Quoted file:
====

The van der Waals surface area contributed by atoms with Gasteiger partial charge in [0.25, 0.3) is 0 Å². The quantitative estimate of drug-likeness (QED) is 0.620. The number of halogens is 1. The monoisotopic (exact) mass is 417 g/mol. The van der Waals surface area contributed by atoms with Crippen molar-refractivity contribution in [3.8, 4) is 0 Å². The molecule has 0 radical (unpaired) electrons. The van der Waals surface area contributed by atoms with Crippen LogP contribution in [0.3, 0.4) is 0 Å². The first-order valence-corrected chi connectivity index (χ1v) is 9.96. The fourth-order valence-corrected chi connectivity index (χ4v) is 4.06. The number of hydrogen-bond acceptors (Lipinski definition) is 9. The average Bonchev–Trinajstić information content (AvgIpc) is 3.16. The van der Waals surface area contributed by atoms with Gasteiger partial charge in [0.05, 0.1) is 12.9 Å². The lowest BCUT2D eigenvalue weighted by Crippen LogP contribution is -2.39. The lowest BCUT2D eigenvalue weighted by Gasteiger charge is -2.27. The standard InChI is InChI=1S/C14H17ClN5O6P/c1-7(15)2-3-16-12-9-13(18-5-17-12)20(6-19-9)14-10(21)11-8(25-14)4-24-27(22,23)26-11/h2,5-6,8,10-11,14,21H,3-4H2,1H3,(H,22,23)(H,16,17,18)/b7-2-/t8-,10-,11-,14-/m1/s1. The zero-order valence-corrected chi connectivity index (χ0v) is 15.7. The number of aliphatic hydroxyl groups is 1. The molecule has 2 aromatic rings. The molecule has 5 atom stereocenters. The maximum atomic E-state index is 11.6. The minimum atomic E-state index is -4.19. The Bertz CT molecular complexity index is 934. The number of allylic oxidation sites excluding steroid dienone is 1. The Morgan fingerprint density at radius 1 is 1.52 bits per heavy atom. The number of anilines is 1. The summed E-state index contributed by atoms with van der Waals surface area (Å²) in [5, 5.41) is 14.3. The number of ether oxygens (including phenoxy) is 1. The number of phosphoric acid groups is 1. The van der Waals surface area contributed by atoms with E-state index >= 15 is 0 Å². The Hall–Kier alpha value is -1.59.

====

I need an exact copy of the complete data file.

The van der Waals surface area contributed by atoms with Gasteiger partial charge in [0.25, 0.3) is 0 Å². The quantitative estimate of drug-likeness (QED) is 0.620. The number of halogens is 1. The monoisotopic (exact) mass is 417 g/mol. The van der Waals surface area contributed by atoms with Crippen molar-refractivity contribution in [3.8, 4) is 0 Å². The molecule has 0 radical (unpaired) electrons. The van der Waals surface area contributed by atoms with Crippen LogP contribution in [0.3, 0.4) is 0 Å². The first-order valence-corrected chi connectivity index (χ1v) is 9.96. The fourth-order valence-corrected chi connectivity index (χ4v) is 4.06. The number of hydrogen-bond acceptors (Lipinski definition) is 9. The average Bonchev–Trinajstić information content (AvgIpc) is 3.16. The van der Waals surface area contributed by atoms with Gasteiger partial charge in [0.05, 0.1) is 12.9 Å². The lowest BCUT2D eigenvalue weighted by Crippen LogP contribution is -2.39. The lowest BCUT2D eigenvalue weighted by Gasteiger charge is -2.27. The standard InChI is InChI=1S/C14H17ClN5O6P/c1-7(15)2-3-16-12-9-13(18-5-17-12)20(6-19-9)14-10(21)11-8(25-14)4-24-27(22,23)26-11/h2,5-6,8,10-11,14,21H,3-4H2,1H3,(H,22,23)(H,16,17,18)/b7-2-/t8-,10-,11-,14-/m1/s1. The zero-order valence-corrected chi connectivity index (χ0v) is 15.7. The number of aliphatic hydroxyl groups is 1. The molecule has 2 aromatic rings. The molecule has 5 atom stereocenters. The maximum atomic E-state index is 11.6. The minimum atomic E-state index is -4.19. The Bertz CT molecular complexity index is 934. The number of allylic oxidation sites excluding steroid dienone is 1. The Morgan fingerprint density at radius 1 is 1.52 bits per heavy atom. The number of anilines is 1. The summed E-state index contributed by atoms with van der Waals surface area (Å²) in [5, 5.41) is 14.3. The number of ether oxygens (including phenoxy) is 1. The number of phosphoric acid groups is 1. The van der Waals surface area contributed by atoms with E-state index >= 15 is 0 Å². The Hall–Kier alpha value is -1.59.